An unexpected – and potentially very damaging – consequence of the recent budget cuts to education has recently come to light: the Department for Education has suspended recruitment for the British Council Assistantship programme for 2011-12, which means that it is likely none of this year’s Second-Year students and those who come after them will be able to spend their Year Abroad teaching at German / French / Spanish schools. At Aston University alone, this would mean that about one third of Year Abroad placements would be lost.

An article in the Independent from Oct 23 explains that the “British Council, which runs the programme, was forced to suspend next year’s selection process following George Osborne’s budget cuts”. (Find the complete article here.)

In fact, as the British Council website says:

“Recruitment is not open for candidates in England and Wales (undergraduates studying languages at a university in England or Wales or independent applicants living in England or Wales). The Language Assistants programme is managed for England and Wales by the British Council on behalf of the Department for Education (DfE). As the programme is funded by the DfE, it is subject to the current government review of all public spending and at this stage we are unable to open recruitment for English Language Assistant placements in 2011-12. As soon as we are advised of the outcome by DfE, we will update the guidance on this site. Please return to this page to check on progress in due course.”

Academics from around the country are warning that the suspension of the British Council Assistantship programme could have disastrous effects for both the undergraduate student experience, since many modern language students spend their compulsive Year Abroad teaching at primary or secondary schools abroad, and for the future of modern language teaching in the UK, which was already hugely affected by the previous government’s decision to no longer require a modern foreign language at A-level and is now under threat by further cuts in education spending. Not all language students who spend their year teaching make teaching their career, but a good deal of them do go on to study for the Postgraduate Certificate in Primary or Secondary Education (PGCE), and for them, their experience of teaching abroad is invaluable as a basis for their later professional career. Among those who spent a year teaching abroad as part of the programme are former language assistants Fiona Bruce, Rory Bremner and J.K. Rowling.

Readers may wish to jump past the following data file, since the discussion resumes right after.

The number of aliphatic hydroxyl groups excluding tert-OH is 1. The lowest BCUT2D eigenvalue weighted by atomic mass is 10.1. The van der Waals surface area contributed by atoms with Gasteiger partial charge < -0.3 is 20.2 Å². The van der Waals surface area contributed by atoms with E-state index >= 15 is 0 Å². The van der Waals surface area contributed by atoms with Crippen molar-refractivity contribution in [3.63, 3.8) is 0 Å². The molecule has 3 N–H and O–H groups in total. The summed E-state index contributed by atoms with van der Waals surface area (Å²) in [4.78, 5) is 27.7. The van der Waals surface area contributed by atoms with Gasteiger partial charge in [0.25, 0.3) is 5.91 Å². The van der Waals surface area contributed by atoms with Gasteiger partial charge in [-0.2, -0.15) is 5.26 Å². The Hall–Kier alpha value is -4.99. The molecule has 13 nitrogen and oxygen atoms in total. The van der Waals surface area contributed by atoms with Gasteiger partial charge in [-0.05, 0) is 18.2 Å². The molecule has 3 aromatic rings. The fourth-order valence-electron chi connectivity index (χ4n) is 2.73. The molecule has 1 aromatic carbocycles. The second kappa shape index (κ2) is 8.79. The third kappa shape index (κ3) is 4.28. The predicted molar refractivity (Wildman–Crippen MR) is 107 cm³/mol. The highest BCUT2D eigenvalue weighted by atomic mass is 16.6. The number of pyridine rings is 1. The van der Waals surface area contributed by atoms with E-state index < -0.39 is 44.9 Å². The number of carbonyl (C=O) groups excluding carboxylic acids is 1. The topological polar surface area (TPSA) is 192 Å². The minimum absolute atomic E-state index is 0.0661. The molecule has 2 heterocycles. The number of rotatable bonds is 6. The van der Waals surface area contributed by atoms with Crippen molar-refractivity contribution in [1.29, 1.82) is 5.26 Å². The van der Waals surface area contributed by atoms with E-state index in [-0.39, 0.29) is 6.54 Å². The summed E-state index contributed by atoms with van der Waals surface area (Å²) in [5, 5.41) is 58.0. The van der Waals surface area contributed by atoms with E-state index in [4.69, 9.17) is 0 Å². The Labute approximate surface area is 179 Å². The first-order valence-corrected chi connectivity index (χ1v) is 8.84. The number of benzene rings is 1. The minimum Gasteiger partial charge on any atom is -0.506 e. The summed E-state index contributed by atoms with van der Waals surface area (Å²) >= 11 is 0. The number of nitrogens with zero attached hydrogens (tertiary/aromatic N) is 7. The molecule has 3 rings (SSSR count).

If you want to support those who call for the DfE to reinstate the programme, there are various ways of voicing your support:

Please contact the DfE Public Enquiry Unit

Telephone: 0870 000 2288
Fax: 01928 794 248

You could also contact your MP or write to your MEP.

It has also been suggested that people (e.g. former language assistants or teachers who cooperate with schools abroad) should use their contacts with German/Austrian schools to ask them to send letters of support of the Assistantship scheme to the Department for Education or the British Council. They should fax their letter to the DfE Public Enquiry Unit at: +44-1928 794 248.

We have asked our students to comment on this worrying new development – so watch this space and leave your own comments!

Sorry, non comprendo, I’m British

Andrew McDermott’s Interview in Times Higher Education

Our third-year IBML student Andrew McDermott, who is currently doing his internship at the Deutsche Bank AG in Frankfurt, was interviewed by Matthew Reisz last week, from The Times Higher Education ( In a special report on Britain’s linguistic skills gap, Matthew Reisz discovers that, globally speaking, Brits are missing out.

Andrew McDermott has published some reflections about learning and studying German on our blog. He especially writes about the importance of language skills in everyday communication as well as in modern business contexts. Andrew thinks that many British pupils are unmotivated to learn languages because of the rigid specifications of exam boards. Moreover, he wonders, “why the overwhelming advantages aren’t explained, drilled in even, to the pupils learning, or thinking of learning, a foreign language at school”.

For him, learning German has always been great: “summer courses abroad, meeting countless new foreign friends and a chance to really get to know a foreign culture and society (…)”. But he also thinks that languages offer great carrier opportunities and open new doors. Pupils should be made aware of that as early as possible.

Read Andrew’s post here.